Under the Lens: Leo Venegas
Ever wonder how researchers develop diagnostic tools for detecting diseases? Leo Venegas, a senior member of Dr. Brian Kay’s lab, conducts research that has direct diagnostic implications. I’ve had the pleasure of beginning grad school with Leo, and I’ve seen him grow from a fresh faced graduate student into a professional, respected scientist. From his time as president of BGSA to his transition into graduating, find out what’s made Leo successful both in and outside of work. This interview has been edited and condensed.
Why did you want to be a PhD student?
I started college with the intent of going into medicine. I quickly realized it was not for me after my first year. I did volunteer work at a hospital and said no thank you, I don’t want to be responsible for people dying. I found myself at a crossroads. I liked biology, but I didn’t know what to do.
I continued taking classes and in my sophomore year I applied to the McNair Scholars program and was accepted. My first research experience was at Notre Dame and I loved it! I studied a gene involved in cardiogenesis.
That next summer I did research at St. Edwards’ University that continued through my senior year. After graduating, I worked at the University of Texas in El Paso in an HIV vaccine lab as a research assistant 2. I knew that I needed to get a PhD to advance towards the career I wanted so I applied to PhD programs and ended up joining the MCDB program at UIC.
Why is your research interesting?
Because you can see the impact your research has a lot faster than other fields. By making a diagnostic tool you can ideally see it used a lot sooner to determine whether or not patients have a certain disease. The possibility of contributing to saving a life is what gets me out of bed every day.
Describe your research to your grandma/ 7-year old
I work in Brian Kay’s lab using directed evolution to develop affinity reagents as diagnostic tools for disease. If I were to explain my research to my Grandma or a 7-year old, I would say that a lot of times when we’re sick our body sends out little signals. For example, when you have a cold your body sends out a different type of signal that lets the doctor know what’s wrong with you. Sometimes these signals are hard to detect or are similar to other signals so the doctor gets confused. I’m trying to develop a way to detect these similar signals that will tell the doctor right away whether you’re sick or not.
What do you love most about being a PhD student?
The fact that I get to wake up and discover a new fact about the world and create something that the world has never seen before.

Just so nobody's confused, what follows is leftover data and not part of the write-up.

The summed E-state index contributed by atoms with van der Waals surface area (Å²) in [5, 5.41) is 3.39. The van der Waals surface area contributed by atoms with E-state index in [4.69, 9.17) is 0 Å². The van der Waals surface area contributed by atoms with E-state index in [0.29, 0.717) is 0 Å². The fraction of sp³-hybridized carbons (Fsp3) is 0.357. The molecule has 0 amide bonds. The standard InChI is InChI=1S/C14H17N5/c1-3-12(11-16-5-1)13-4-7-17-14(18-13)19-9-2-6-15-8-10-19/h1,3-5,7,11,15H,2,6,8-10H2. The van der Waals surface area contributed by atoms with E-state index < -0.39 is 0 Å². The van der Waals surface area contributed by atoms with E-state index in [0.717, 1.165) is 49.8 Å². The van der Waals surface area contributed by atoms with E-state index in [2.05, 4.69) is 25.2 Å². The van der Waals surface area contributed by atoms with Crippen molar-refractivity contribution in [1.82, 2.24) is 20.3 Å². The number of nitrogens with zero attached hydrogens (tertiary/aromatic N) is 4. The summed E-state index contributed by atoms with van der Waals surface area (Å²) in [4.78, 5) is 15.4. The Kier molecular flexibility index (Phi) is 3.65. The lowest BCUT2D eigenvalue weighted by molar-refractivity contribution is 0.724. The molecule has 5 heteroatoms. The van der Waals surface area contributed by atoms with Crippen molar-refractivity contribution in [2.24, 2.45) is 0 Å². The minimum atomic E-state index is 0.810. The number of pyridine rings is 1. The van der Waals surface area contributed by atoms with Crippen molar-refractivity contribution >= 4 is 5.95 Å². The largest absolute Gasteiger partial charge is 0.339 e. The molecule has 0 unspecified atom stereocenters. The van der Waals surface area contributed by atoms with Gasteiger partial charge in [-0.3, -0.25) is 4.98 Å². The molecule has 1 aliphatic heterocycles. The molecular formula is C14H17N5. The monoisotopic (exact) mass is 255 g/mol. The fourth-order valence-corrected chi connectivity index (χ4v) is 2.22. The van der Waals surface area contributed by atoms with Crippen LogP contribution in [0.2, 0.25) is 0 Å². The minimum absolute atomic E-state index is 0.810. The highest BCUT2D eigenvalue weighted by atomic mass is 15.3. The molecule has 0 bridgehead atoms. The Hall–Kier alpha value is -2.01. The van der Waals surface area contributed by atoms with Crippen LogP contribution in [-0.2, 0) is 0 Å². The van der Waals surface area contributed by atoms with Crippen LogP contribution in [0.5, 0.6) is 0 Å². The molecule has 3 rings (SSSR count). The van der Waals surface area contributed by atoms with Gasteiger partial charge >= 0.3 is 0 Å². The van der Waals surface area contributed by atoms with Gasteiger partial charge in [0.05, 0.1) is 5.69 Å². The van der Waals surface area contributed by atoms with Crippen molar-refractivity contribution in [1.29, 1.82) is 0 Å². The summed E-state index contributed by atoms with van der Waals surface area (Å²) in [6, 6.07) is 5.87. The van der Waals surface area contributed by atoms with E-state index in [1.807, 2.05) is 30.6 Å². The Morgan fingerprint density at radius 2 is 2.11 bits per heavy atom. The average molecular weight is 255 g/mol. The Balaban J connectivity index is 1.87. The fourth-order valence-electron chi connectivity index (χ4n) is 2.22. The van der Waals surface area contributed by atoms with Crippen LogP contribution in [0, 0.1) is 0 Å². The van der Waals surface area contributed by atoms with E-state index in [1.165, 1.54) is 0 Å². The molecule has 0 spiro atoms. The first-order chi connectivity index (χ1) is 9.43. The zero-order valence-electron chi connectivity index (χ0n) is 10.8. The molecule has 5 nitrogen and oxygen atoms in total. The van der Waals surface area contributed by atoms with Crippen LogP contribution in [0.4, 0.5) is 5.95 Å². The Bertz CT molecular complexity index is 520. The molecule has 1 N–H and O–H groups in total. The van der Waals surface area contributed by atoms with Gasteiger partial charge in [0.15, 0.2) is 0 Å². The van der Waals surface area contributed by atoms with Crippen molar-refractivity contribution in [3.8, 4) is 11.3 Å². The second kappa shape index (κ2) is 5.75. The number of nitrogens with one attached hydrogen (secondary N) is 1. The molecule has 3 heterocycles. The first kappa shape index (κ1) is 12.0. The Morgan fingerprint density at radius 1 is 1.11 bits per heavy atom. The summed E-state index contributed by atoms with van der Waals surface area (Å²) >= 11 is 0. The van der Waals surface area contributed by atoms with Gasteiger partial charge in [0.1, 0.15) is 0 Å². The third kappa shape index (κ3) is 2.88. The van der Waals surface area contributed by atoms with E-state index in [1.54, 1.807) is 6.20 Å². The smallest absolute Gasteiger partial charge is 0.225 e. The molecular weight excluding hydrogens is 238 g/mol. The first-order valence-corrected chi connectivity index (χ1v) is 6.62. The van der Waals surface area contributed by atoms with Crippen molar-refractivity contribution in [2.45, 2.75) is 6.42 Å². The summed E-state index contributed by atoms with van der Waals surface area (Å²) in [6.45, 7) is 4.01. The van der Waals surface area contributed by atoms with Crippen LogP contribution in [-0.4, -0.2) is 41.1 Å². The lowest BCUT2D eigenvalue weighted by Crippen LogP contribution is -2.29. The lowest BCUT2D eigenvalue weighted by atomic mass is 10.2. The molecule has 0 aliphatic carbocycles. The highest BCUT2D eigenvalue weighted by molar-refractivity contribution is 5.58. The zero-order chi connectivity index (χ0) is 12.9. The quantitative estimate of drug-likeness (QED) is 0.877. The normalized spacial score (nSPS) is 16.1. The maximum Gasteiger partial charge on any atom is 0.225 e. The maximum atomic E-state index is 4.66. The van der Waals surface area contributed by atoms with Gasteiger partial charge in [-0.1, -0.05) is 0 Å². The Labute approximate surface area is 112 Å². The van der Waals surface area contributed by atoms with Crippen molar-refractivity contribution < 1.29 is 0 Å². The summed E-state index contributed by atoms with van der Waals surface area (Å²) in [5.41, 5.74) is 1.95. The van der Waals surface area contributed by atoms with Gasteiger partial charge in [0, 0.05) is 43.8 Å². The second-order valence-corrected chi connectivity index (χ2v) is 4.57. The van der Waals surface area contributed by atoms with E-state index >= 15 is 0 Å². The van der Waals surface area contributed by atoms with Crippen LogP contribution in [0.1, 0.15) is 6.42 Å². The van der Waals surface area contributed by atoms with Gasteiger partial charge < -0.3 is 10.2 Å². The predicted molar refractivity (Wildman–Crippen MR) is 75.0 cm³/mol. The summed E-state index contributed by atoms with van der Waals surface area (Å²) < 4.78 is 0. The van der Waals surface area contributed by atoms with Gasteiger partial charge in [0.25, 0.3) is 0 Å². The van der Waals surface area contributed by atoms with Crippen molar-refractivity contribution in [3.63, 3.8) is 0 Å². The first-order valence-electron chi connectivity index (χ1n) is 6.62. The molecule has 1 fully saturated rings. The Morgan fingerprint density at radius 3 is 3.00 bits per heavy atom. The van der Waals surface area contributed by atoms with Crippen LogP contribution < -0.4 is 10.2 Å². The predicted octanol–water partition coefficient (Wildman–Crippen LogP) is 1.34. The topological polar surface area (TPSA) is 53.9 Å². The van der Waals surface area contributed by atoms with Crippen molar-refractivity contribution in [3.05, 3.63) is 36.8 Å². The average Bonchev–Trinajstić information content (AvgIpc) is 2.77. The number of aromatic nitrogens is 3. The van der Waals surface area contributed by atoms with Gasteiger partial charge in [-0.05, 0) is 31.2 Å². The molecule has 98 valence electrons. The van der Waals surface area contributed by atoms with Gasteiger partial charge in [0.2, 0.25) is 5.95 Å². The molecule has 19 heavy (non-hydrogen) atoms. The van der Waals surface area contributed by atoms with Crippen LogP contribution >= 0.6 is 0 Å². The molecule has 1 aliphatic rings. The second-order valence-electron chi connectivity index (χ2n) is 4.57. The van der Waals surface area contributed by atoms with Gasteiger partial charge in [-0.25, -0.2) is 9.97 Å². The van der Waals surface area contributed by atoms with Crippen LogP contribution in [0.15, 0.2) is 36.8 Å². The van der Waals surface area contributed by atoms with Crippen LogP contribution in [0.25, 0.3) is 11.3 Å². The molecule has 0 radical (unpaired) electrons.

Do you have a “best moment” that you’d like to share? An achievement or a specific fun day in the lab?
My best moment in grad school was when I was at a conference with my undergrad and he won an award for best poster presentation. That showed me that I had learned the skills to mentor and teach the next generation of students.
Can you describe how you helped or have been helped by someone else in a research-related project?
When I came into the lab one of the senior students really took me under his wing and taught me how to think about certain problems, design experiments to answer my questions, and taught me the techniques that I use today.
What advice do you have for other PhD students?
No matter how hard things get and how many challenges you face don’t give up, keep pushing through.
What do you do when you’re not doing research?
Paddle boarding, kayaking, and hanging out on the beach in the summer. I’m also known to play the occasional video game and I volunteer for Big Brothers Big Sisters.
Where do you see yourself in 5 years/ What do you plan to do after your PhD?
I would like to be a group leader in biotech in San Diego. I see myself surfing, mountain biking, and learning how to cook more than a peanut butter sandwich in my spare time. If that fails, then hopefully I’ll have the money to order take out.
Favorite TV show?
“Modern Family” and “South Park”
Last non-science heavy book you’ve read?
“American Gods”, a book that’s about how gods exist because humans thought of them. Since people are moving away from religion, the gods are struggling to survive and trying to get people to believe again. New gods are coming in, like the god of TV, media, etc. to replace old gods. I would recommend it!
Is there a place that you frequent in Chicago? City outings.
Wrigley Field, Go Cubs Go!
Favorite restaurant in Chicago?
If you weren’t a PhD student, what would you be doing?